The earthquake had already woken up Mario David García Mansilla, a Guatemalan cook, when he saw the “balls of fire” flying over his house. It was the night of May 27, 2010, and the Pacaya Volcano was having its biggest explosion in recent years. When García saw the burning rocks flying, he did what any reasonable person would do: look for the keys of his car, a ‘72 Volkswagen Beetle. With the volcano’s roars flooding the landscape, he talked to a couple of friends and decided to pick them up. Then, he did what any unreasonable person would do: He drove directly towards the volcano.

As they approached the erupting mountain, the sky lit up in a fiery red. He stopped the car less than a mile (1 km) away from the volcano, he says. “The first thing you feel, it’s the intense heat, like going into a sauna,” García recalls. “And the noise is like a seven-engine plane: deafening.” He wasn’t scared. Right there, he says, is when he decided that he would never move away from the 16,000-person town of San Vicente Pacaya, one of the 21 small villages that sit on the slopes of one of the most active volcanoes in Guatemala.

Ten years later, he has not only stayed, but he has fused his life with the volcano. The 34-year-old accountant and chef has become the first to bake pizzas on the smoking lava of Pacaya. His unconventional restaurant, Pizza Pacaya, employs two other people, and it’s located on any corner of the Pacaya hot enough to bake pizzas.

Located in southern Guatemala, about 15 miles (24 km) south of the country’s capital, the Pacaya is, generally speaking, a “friendly” volcano. It’s been active since 1961, and most of its eruptions resemble the kind of slow-paced (but still potentially dangerous) lava flows seen in places such as Iceland or Hawaii. This has made the 8,200-foot volcano a popular tourist destination, with up to 300 people visiting every day, according to Guatemalan authorities.

After the 2010 emergency, García climbed the volcano’s hillside to see “what was up there” on numerous occasions. In one of his visits, he saw guides giving tourists marshmallows to roast. “That’s when something clicked in my head,” García says. He realized he could cook up there, merging his newfound love of volcanoes with the culinary passion he had pursued since adolescence, against the social norms that considered cooking “women’s work.”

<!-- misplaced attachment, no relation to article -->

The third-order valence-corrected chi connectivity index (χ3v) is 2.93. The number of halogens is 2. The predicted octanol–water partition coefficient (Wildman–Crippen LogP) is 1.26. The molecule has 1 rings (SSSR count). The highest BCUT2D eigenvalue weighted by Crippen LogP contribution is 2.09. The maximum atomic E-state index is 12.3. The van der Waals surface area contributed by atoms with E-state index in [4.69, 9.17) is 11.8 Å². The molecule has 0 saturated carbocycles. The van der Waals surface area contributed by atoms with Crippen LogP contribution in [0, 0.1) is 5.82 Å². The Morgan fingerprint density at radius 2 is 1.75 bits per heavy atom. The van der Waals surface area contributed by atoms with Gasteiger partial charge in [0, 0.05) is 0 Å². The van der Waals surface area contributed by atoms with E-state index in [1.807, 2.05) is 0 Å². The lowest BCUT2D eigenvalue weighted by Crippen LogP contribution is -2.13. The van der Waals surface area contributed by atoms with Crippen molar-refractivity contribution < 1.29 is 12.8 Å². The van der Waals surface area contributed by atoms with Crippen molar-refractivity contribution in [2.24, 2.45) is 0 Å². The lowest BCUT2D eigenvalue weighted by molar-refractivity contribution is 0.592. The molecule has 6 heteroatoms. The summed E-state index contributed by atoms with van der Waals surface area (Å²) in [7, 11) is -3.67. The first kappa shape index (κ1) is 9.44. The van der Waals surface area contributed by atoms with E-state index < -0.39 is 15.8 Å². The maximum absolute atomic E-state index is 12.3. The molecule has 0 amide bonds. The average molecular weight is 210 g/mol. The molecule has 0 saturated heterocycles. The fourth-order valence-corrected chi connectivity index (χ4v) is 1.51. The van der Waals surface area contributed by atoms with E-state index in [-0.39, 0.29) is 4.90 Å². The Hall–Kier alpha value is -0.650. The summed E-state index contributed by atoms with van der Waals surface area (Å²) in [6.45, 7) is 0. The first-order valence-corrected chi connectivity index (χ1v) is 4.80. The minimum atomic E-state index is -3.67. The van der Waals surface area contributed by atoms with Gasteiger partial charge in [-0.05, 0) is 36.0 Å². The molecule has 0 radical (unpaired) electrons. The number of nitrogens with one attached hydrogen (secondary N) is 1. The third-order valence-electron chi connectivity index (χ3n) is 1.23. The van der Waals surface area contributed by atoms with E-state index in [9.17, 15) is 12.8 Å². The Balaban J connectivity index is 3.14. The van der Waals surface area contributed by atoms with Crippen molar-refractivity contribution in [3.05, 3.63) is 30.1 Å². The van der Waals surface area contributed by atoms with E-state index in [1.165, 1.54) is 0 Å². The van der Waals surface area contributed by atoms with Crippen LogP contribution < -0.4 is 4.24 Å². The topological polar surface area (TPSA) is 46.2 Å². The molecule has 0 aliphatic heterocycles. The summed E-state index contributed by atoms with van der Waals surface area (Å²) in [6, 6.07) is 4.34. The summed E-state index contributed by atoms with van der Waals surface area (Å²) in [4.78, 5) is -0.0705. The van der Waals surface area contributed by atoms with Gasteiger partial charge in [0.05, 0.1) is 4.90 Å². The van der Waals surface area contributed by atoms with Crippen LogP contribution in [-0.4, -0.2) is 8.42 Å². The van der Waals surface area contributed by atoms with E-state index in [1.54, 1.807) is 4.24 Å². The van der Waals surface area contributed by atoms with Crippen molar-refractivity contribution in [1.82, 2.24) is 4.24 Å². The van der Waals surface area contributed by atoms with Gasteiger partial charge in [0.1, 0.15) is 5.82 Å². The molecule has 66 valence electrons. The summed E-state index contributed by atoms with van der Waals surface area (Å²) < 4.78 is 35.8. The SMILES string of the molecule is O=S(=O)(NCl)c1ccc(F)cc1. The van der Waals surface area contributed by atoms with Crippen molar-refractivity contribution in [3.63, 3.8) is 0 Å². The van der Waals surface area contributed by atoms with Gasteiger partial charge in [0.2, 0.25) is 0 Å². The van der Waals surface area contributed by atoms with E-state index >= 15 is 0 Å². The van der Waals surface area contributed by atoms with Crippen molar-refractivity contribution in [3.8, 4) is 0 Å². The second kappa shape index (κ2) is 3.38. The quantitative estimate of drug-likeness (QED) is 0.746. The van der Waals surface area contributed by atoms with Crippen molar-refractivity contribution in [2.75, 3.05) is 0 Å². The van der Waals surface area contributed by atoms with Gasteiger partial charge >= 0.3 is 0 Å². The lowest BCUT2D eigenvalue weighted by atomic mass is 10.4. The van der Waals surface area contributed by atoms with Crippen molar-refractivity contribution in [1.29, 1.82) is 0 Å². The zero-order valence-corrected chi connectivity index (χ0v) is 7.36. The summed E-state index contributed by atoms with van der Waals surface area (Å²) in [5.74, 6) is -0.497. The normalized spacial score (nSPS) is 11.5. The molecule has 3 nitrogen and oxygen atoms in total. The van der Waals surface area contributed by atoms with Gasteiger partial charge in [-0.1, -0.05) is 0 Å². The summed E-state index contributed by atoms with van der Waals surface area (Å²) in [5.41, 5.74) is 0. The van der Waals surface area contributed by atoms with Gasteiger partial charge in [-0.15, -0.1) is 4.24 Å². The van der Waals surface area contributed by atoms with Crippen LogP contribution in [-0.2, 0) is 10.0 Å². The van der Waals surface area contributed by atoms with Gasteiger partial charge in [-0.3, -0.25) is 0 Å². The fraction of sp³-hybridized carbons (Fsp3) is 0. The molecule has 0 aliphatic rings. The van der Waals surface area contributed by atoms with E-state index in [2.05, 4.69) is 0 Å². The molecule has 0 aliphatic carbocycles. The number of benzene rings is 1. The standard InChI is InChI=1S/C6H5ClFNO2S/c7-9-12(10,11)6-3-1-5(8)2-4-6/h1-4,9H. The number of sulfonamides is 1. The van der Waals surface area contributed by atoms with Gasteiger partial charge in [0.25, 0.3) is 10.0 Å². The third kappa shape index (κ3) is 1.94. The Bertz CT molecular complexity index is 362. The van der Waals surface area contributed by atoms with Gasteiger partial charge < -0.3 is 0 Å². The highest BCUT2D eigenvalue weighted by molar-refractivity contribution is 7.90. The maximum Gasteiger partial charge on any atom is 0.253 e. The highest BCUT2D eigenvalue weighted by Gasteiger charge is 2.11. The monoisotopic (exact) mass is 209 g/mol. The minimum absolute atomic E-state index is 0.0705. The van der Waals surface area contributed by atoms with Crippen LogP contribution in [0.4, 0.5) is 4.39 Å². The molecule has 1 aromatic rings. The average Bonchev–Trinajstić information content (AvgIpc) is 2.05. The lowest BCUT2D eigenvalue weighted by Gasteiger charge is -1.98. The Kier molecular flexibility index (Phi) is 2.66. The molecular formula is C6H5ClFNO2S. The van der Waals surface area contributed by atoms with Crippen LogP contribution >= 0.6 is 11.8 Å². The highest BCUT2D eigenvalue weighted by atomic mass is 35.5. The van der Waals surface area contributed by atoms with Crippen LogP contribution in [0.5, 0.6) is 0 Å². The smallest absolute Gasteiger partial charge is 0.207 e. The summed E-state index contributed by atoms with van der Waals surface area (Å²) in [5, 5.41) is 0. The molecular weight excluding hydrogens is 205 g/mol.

His first hunch was to roast steaks or braise chicken. But he soon realized that he would need to climb the volcano with too many side dishes on his back. As he scouted the landscape, he saw huge caves of drying lava populating the landscape. That’s when it hit him: What if he used the caves as pizza ovens?

García hikes down after a successful meal.
García hikes down after a successful meal. JOHAN ORDONEZ/AFP via Getty Images

These kinds of caves form when volcanoes erupt thick and viscous lava, explains igneous petrologist and volcanologist Hannah Shamloo. “Think of a chunky peanut butter versus water,” she says. As the chunky-peanut-butter-like lava flows out of the volcano, it topples itself, forming structures. Whenever gases try to escape it, they form bubbles on the surface that sometimes don’t burst. As the lava keeps flowing, the never-busted bubble solidifies: A cave is formed. Underneath the insulated lava crust, the lava stays at about 1,472 degrees Fahrenheit (800°C).

The first pizza García cooked came out completely black. A few days later, he went back and made three pizzas with the core ingredients he still uses: tomato sauce, abundant cheese, and pieces of meat. After 10 minutes, one came out completely burnt, but the other two came out nicely: golden crust, melty cheese. When he ate those, “I thought, ‘Wow! This is gold what I have in my hands!’” he says.

However, it was only in 2019 that he formally started a business at the top of the Pacaya Volcano. Since then, García has visited the volcano almost daily. Wearing protective gear, military-style boots, and a backpack containing some 60 pounds of equipment and ingredients, he bakes pizza, usually for customers who made reservations. When lava started flowing from a newly formed fissure in late April, he started cooking directly over the still-melted rocks. “When I do it this way, when I go back home at the end of the day, I have to put my feet in salted water,” he says. “The heat is too high.”

García is by no means the first person to cook stuff over volcanic lava. Making anything from espressos to frying eggs is almost “a rite of passage amongst volcanologists,” says Shamloo, who works at Oregon State University. García is, however, among the first to translate this hobby into a profitable business.

“There comes a day for every cook when you want to feel fulfilled with yourself,” García says. “You really want the diner to say, ‘Wow, that’s impressive.’” With Pizza Pacaya, he says, he feels like he’s reached that summit.

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